The Too Big To Fail (TBTF) problem remains badly misunderstood by the public. TBTF worked great for some shareholders and badly for others. Lehman’s shareholders got the $0 they deserved. Bear Stearns shareholders did get a $10 per share gift from the US government, with Chase acting as the bag man for the Feds. Merrill shareholders were given their $17 worth of B of A stock thanks to an arranged marriage by Paulson and company. Goldman’s shareholders were spared their $0 by becoming a bank holding company at the hour of their doom. The investing public was spared enormous losses by the Federal government spontaneously insuring the money market funds that had competed with FDIC insured bank deposits for decades. The Fed’s balance sheet still holds several trillion dollars of investments of indeterminate quality. This likely represented an enormous undisclosed capital subsidy to the parties who sold those instruments to the FED. As the bubble peaked in 2006, the market movers were looking for a vessel big enough to absorb their need to short the market before it fell. AIG became the counterparty of choice for those wanting to short the market. Eventually the whole market was essentially “shorted” into the hands of the US government. When push came to shove, Hank Paulson, Ben Bernanke and Tim Geithner pretty much picked who the winners and losers would be. I would not have wanted to be in their shoes. I don’t doubt that they were doing their best to prevent a complete collapse.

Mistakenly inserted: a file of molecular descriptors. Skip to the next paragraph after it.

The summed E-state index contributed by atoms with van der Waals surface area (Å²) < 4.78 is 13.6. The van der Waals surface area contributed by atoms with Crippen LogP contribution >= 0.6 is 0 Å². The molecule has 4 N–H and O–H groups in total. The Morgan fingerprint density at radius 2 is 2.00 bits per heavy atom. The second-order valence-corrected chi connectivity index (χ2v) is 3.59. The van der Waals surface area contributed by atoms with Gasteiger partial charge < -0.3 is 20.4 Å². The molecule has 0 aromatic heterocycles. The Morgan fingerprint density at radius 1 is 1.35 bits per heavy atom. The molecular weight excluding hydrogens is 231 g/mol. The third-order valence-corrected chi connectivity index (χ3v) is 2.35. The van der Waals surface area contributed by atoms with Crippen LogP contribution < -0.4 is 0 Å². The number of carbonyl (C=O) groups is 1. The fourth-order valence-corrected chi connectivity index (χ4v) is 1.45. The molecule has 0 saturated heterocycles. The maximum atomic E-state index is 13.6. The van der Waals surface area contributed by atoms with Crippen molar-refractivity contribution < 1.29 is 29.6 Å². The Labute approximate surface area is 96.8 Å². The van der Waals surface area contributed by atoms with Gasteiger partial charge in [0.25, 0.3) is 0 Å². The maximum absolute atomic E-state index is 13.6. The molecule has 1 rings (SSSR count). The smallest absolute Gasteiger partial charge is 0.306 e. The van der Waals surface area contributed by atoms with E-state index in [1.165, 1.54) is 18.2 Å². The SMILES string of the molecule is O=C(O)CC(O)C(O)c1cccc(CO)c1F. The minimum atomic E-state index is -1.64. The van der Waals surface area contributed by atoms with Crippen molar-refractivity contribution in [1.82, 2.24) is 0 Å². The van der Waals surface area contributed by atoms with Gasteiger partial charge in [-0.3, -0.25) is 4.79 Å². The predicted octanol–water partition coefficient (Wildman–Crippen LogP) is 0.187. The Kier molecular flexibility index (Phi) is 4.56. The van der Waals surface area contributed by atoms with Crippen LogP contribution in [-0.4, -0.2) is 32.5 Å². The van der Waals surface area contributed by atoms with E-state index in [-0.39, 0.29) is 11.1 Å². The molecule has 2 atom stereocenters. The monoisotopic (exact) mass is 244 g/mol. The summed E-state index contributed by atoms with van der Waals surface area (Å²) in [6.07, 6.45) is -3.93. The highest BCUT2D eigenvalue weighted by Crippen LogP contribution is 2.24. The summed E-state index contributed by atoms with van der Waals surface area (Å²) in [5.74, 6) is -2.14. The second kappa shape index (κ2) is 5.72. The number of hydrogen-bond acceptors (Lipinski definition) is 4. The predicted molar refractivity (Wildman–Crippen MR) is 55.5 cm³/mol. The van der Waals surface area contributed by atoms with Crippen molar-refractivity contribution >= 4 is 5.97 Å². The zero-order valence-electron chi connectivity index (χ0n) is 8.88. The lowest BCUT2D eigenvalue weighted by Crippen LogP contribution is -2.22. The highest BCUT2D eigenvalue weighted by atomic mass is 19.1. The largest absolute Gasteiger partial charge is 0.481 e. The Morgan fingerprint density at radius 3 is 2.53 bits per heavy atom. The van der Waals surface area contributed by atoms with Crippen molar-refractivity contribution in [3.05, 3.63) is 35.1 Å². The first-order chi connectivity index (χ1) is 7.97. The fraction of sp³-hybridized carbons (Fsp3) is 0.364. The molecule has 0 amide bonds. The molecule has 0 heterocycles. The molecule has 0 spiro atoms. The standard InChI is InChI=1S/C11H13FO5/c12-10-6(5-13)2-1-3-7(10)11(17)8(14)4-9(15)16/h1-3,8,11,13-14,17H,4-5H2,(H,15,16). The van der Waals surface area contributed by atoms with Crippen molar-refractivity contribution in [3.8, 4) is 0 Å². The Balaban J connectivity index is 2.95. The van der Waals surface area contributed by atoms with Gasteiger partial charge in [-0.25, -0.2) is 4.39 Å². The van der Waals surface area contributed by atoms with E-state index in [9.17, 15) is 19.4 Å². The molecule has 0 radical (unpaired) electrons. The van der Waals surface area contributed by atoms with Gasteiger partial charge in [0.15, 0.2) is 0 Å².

Even when anger is justifiable, we must struggle to think clearly. Our goal should be to create the environment where no one may or must walk in Paulson’s shoes again. The goal must be to eliminate the systemic risk at the core of the problem. That is not the direction of the proposed bill. This bill further centralizes and politicizes finance and financial regulation. Centralization has proven politically and financially profitable for the winners of the game. Centralization of financial power and regulatory power is the cause of the problem, not the solution.